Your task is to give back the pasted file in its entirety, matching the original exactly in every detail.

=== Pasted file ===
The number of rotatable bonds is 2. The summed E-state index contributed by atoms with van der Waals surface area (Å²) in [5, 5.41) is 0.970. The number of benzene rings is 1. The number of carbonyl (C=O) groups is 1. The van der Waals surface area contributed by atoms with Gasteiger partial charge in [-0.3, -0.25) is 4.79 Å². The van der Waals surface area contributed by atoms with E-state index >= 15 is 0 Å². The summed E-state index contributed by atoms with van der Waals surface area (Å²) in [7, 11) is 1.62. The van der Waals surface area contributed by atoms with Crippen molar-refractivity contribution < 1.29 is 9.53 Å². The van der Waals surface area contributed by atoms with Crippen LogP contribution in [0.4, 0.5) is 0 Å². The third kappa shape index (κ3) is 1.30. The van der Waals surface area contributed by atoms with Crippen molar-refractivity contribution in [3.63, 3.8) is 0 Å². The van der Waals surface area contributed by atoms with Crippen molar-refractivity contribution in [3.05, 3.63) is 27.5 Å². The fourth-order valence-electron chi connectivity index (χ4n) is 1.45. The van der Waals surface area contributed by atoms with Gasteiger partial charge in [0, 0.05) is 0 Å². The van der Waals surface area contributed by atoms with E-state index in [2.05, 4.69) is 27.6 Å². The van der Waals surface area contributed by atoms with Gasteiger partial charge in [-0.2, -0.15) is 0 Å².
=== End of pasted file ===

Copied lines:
The number of rotatable bonds is 2. The summed E-state index contributed by atoms with van der Waals surface area (Å²) in [5, 5.41) is 0.970. The number of benzene rings is 1. The number of carbonyl (C=O) groups is 1. The van der Waals surface area contributed by atoms with Gasteiger partial charge in [-0.3, -0.25) is 4.79 Å². The van der Waals surface area contributed by atoms with E-state index >= 15 is 0 Å². The summed E-state index contributed by atoms with van der Waals surface area (Å²) in [7, 11) is 1.62. The van der Waals surface area contributed by atoms with Crippen molar-refractivity contribution < 1.29 is 9.53 Å². The van der Waals surface area contributed by atoms with Crippen LogP contribution in [0.4, 0.5) is 0 Å². The third kappa shape index (κ3) is 1.30. The van der Waals surface area contributed by atoms with Crippen molar-refractivity contribution in [3.63, 3.8) is 0 Å². The van der Waals surface area contributed by atoms with Crippen molar-refractivity contribution in [3.05, 3.63) is 27.5 Å². The fourth-order valence-electron chi connectivity index (χ4n) is 1.45. The van der Waals surface area contributed by atoms with Gasteiger partial charge in [0, 0.05) is 0 Å². The van der Waals surface area contributed by atoms with E-state index in [2.05, 4.69) is 27.6 Å². The van der Waals surface area contributed by atoms with Gasteiger partial charge in [-0.2, -0.15) is 0 Å².